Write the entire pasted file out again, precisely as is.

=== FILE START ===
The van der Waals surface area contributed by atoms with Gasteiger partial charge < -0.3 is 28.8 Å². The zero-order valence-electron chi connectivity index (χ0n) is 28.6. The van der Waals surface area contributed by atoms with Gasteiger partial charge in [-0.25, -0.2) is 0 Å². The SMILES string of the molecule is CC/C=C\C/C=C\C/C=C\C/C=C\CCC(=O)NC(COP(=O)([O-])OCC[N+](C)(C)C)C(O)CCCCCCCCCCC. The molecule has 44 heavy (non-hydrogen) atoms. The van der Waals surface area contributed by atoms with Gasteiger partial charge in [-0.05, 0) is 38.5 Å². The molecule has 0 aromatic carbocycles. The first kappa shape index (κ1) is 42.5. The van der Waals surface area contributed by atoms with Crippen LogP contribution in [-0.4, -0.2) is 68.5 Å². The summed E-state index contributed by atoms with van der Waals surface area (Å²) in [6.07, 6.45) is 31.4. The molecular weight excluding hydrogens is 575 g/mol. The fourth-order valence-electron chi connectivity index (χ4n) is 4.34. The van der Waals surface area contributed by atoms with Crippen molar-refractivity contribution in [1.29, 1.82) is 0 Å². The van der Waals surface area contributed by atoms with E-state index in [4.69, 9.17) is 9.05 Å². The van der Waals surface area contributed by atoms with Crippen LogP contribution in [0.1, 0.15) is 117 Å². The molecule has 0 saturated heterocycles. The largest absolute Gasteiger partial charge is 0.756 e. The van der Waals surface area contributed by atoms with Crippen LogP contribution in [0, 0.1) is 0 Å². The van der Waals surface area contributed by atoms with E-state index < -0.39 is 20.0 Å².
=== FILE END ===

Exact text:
The van der Waals surface area contributed by atoms with Gasteiger partial charge < -0.3 is 28.8 Å². The zero-order valence-electron chi connectivity index (χ0n) is 28.6. The van der Waals surface area contributed by atoms with Gasteiger partial charge in [-0.25, -0.2) is 0 Å². The SMILES string of the molecule is CC/C=C\C/C=C\C/C=C\C/C=C\CCC(=O)NC(COP(=O)([O-])OCC[N+](C)(C)C)C(O)CCCCCCCCCCC. The molecule has 44 heavy (non-hydrogen) atoms. The van der Waals surface area contributed by atoms with Gasteiger partial charge in [-0.05, 0) is 38.5 Å². The molecule has 0 aromatic carbocycles. The first kappa shape index (κ1) is 42.5. The van der Waals surface area contributed by atoms with Crippen LogP contribution in [-0.4, -0.2) is 68.5 Å². The summed E-state index contributed by atoms with van der Waals surface area (Å²) in [6.07, 6.45) is 31.4. The molecular weight excluding hydrogens is 575 g/mol. The fourth-order valence-electron chi connectivity index (χ4n) is 4.34. The van der Waals surface area contributed by atoms with Crippen molar-refractivity contribution in [1.29, 1.82) is 0 Å². The van der Waals surface area contributed by atoms with E-state index in [4.69, 9.17) is 9.05 Å². The van der Waals surface area contributed by atoms with Crippen LogP contribution in [0.1, 0.15) is 117 Å². The molecule has 0 saturated heterocycles. The largest absolute Gasteiger partial charge is 0.756 e. The van der Waals surface area contributed by atoms with Crippen LogP contribution in [0, 0.1) is 0 Å². The van der Waals surface area contributed by atoms with E-state index < -0.39 is 20.0 Å².